People v. Buford, 4 Ill. App. 3d 533 (1972)

March 7, 1972 · Illinois Appellate Court · No. 56571
4 Ill. App. 3d 533

The People of the State of Illinois, Plaintiff-Appellee, v. John Buford, Jr., Defendant-Appellant.

(No. 56571;

First District

March 7, 1972.

Gerald W. Getty, Public Defender, of Chicago, (James N. Gramenos, Assistant Public Defender, of counsel,) for appellant.

William J. Scott, Attorney General, of Springfield, and Edward V. Hanrahan, State’s Attorney, of Chicago, (Robert A. Novelle and Arthur Belkind, Assistant State’s Attorneys, of counsel,) for the People.


delivered the opinion of the court:

This is an appeal from a denial of a hearing under the Post-Conviction Hearing Act.1 Appellant contends that the trial court erred in denying him a hearing “merely because the direct appeal was dismissed by the Supreme Court for untimely filing.”

Appellant was convicted of the offense of murder on March 11, 1966. Appellant retained private counsel to prosecute an appeal to the Illinois Supreme Court. The Supreme Court dismissed the appeal on May 28, 1968 for untimeliness. Appellant’s attorney caused the appeal to be reinstated on June 26, 1968. The appeal was again dismissed by the Supreme Court on December 12, 1968. Appellant then filed two successive pro se petitions seeking reinstatement of his appeal which were denied on January 16, 1969, and March 12, 1969. Appellant filed a pro se post-conviction petition on June 12, 1969. The public defender was subsequently appointed to assist appellant in the post-conviction proceedings. The State made a motion to dismiss the petition. Following a hearing on the motion the court dismissed the petition on August 20, 1970.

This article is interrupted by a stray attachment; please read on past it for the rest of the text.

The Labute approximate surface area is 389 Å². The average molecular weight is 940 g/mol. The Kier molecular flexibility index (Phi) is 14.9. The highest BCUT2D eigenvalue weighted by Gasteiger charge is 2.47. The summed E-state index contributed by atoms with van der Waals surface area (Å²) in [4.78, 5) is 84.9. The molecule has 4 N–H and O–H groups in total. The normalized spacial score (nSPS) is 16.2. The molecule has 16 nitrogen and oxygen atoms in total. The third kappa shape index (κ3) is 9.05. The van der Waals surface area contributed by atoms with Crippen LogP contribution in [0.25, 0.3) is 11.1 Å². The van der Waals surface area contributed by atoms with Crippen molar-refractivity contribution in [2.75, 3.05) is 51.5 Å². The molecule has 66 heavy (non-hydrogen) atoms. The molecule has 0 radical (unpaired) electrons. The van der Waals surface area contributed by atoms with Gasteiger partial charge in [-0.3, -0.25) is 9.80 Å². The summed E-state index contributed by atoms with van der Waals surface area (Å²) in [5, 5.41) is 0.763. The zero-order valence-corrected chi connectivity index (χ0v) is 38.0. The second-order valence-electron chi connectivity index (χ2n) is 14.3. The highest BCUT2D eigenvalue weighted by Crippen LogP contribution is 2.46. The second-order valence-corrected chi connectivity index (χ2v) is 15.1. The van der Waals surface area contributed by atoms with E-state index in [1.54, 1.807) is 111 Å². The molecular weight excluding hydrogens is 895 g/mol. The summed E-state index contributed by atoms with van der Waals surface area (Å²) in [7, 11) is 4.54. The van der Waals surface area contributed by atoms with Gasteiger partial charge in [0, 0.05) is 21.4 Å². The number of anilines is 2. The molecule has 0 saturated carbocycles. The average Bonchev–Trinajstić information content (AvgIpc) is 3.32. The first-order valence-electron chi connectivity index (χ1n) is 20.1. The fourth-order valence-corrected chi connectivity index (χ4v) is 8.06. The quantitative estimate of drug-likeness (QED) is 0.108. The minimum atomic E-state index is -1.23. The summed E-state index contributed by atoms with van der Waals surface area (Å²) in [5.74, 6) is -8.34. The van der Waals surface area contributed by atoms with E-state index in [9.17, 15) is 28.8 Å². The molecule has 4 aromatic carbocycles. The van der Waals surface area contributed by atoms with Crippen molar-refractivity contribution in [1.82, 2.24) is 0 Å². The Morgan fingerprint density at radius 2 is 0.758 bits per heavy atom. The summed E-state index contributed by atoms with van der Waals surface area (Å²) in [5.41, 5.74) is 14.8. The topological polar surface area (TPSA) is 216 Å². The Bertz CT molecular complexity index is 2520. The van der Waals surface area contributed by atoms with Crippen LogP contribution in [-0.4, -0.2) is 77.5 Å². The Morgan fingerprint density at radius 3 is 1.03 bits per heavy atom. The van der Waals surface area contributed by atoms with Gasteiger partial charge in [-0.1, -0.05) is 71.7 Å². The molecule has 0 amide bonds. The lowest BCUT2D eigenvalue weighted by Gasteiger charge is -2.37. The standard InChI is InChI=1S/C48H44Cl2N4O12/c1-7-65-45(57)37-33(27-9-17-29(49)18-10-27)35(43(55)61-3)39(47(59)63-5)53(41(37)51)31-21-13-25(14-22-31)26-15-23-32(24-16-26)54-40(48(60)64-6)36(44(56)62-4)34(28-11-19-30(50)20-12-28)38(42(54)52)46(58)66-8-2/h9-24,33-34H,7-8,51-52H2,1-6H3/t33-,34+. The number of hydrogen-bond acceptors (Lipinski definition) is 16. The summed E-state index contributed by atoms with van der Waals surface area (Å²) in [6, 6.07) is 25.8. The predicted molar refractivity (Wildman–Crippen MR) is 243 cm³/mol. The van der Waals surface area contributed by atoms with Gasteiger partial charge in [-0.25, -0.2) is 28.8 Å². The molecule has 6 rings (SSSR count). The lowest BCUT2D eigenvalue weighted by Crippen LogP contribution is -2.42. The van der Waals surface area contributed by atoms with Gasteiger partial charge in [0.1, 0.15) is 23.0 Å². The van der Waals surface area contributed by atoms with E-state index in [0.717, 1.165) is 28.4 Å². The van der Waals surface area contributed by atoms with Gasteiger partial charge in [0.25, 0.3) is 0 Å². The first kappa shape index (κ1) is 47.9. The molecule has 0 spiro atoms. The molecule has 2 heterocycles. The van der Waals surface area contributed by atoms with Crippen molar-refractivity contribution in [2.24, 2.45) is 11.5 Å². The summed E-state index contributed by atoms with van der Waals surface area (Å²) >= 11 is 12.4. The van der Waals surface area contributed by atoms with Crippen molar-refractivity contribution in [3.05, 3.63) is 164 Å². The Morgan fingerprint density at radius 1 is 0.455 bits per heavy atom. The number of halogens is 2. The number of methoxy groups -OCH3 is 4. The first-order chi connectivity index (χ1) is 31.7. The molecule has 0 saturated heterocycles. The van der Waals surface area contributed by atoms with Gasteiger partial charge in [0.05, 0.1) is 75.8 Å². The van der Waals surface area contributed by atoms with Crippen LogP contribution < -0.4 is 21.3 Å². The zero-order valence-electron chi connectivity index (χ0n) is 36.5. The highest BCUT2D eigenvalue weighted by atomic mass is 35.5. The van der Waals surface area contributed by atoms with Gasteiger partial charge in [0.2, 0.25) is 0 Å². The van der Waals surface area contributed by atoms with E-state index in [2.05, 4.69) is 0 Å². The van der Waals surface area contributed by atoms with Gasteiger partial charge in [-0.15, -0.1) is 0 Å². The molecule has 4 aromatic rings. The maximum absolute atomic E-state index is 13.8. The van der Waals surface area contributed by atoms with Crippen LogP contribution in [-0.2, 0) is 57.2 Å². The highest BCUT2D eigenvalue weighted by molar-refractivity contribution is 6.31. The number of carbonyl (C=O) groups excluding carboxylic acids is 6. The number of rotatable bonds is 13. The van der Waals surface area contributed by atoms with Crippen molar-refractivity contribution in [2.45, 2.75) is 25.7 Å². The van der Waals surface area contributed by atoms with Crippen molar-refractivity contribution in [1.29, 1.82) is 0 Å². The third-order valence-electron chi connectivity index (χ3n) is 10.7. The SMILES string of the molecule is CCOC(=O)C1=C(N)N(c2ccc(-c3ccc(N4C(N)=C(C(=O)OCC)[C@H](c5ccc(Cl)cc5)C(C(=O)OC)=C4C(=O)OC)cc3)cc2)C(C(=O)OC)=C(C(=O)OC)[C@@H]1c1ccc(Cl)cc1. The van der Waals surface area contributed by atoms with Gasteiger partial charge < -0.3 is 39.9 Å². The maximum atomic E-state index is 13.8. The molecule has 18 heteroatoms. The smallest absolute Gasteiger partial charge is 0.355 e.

The Act provides that:

“Any person imprisoned in the penitentiary who asserts that in the proceedings which resulted in his conviction there was a substantial denial of his rights under the Constitution of the United States or the State of Illinois or both may institute a proceeding under this Article.”

Appellant alleged that his privately retained counsel failed to timely file the trial record, briefs, and abstracts on appeal to the Supreme Court thereby causing him to lose his right to appeal. The allegation does not pertain to the proceedings which resulted in his conviction and, therefore, is not reviewable under the Act. People v. Cornwall (1971), 3 Ill. App.3d 943, 277 N.E.2d 766. The judgment of the trial court is affirmed.

Judgment affirmed.